On November 29, the people of Honduras took a step toward resolving the five-month political and diplomatic crisis that has divided and impoverished their nation. Voters selected a new president, legislators, and municipal councils through a constitutionally scheduled election process that was universally acknowledged by observers to be free, fair, and transparent. The U.S. should swiftly endorse the election results and work with the incoming Lobo team to rebuild U.S.-Honduran relations.
The winner wasn't nearly as important as the fact that turnout was brisk, up to 60% of the population, and that there was no visible signs of fraud and intimidation. In fact, the only one challenging the legitimacy of the election was its deposed former leader Jose Zelaya. Zelaya claims that the turnout was much smaller, in the neighborhood of 40% and he claims widespread fraud and intimidation.
Then, earlier this week, the Honduran voted again to keep Zelaya from returning to power.
Honduras' Congress ended hopes of reversing a coup that has isolated one of the poorest countries in the Americas, voting against reinstating ousted President Manuel Zelaya despite intense international pressure to do so.The vote Wednesday was part of a U.S.-brokered deal to end Honduras' crisis that left it up to Congress to decide if Zelaya should be restored to office for the final two months of his term - and lawmakers voted against the idea by a resounding 111-14 margin.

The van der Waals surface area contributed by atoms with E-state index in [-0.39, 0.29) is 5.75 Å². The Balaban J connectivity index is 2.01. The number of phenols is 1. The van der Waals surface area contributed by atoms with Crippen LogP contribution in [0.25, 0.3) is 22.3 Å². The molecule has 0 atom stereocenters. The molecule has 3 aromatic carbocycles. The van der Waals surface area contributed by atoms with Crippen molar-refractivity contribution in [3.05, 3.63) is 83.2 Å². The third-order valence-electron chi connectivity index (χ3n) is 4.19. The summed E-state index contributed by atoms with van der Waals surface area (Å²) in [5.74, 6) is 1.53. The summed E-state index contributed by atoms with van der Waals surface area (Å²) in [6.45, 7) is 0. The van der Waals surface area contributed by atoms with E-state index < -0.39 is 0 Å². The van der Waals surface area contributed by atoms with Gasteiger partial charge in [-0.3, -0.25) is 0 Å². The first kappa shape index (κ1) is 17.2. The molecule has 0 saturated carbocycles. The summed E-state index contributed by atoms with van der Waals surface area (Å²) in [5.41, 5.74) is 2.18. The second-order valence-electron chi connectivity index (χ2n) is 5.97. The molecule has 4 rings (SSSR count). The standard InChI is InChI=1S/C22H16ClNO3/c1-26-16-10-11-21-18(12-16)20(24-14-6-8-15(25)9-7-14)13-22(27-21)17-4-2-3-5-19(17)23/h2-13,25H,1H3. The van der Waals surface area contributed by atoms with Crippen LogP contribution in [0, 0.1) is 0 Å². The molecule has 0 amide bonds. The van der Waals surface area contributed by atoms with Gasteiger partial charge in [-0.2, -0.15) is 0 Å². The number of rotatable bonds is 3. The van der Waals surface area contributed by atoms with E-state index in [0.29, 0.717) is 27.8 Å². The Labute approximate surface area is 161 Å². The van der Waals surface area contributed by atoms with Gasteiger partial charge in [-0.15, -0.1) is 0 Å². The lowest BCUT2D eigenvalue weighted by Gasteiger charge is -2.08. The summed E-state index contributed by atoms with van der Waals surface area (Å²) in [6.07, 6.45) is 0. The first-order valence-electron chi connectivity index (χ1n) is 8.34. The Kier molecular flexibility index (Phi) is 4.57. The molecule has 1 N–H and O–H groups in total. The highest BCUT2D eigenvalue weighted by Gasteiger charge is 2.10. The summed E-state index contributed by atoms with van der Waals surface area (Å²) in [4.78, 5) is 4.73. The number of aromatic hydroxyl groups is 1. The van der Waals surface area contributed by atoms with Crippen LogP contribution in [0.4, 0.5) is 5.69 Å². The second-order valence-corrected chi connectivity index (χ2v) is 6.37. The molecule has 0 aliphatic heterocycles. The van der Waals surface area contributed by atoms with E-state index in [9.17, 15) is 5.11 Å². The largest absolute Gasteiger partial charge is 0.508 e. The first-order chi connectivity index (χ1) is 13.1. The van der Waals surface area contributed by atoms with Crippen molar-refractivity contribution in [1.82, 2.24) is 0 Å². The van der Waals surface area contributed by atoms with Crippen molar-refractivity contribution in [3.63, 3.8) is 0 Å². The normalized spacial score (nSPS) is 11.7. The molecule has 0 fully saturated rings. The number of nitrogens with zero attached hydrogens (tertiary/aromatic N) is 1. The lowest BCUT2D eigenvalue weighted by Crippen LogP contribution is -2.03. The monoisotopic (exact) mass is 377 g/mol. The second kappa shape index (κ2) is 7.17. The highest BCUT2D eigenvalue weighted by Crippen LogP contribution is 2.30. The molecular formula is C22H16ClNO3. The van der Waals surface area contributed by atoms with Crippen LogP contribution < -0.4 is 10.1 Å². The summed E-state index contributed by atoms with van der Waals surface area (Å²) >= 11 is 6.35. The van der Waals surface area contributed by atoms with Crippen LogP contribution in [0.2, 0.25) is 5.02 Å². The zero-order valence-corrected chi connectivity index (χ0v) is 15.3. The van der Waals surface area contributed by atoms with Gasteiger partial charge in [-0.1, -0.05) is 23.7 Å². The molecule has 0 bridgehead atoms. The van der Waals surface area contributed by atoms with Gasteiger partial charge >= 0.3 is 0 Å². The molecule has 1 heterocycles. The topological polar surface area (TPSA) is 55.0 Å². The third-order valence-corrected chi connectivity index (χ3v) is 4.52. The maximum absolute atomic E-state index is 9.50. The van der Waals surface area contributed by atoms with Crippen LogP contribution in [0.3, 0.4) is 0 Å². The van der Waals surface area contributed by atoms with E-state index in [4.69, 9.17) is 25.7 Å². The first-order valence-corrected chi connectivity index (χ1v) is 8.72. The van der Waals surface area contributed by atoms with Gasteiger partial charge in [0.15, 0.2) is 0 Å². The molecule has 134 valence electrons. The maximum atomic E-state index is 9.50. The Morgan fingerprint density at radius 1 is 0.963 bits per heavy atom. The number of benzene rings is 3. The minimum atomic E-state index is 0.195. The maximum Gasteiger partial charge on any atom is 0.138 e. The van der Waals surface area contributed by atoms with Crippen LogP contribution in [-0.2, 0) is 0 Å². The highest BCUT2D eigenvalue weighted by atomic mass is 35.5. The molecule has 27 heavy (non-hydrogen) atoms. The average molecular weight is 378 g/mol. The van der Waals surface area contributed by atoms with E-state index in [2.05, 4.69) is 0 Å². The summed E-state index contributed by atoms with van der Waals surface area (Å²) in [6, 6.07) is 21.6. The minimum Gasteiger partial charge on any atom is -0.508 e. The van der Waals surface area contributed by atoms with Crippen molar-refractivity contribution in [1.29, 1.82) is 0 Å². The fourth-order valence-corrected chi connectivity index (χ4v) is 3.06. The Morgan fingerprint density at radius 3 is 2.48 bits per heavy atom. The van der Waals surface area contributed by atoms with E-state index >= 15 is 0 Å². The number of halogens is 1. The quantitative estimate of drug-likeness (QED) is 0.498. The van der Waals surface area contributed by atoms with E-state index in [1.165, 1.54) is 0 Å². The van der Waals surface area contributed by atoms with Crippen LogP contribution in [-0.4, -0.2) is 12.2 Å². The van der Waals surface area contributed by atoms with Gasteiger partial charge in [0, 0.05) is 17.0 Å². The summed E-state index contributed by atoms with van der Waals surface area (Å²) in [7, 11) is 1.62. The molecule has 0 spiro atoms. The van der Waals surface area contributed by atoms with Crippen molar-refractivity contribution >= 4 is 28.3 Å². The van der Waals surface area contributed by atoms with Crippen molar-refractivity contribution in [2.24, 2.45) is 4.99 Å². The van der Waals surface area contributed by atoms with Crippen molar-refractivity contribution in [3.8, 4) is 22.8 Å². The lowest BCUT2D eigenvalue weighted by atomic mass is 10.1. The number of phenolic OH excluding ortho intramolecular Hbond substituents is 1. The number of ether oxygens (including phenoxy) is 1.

So, the Zelaya era is officially over and elections have been held. The only thing left is for the U.S., and the world community, to recognize the elections and the government and restore relations. Honduras is a third world nation constantly on the brink of civil war. Without international support and recognition, this government will fall, chaos will reign, and something much worse than Jose Zelaya will come to power.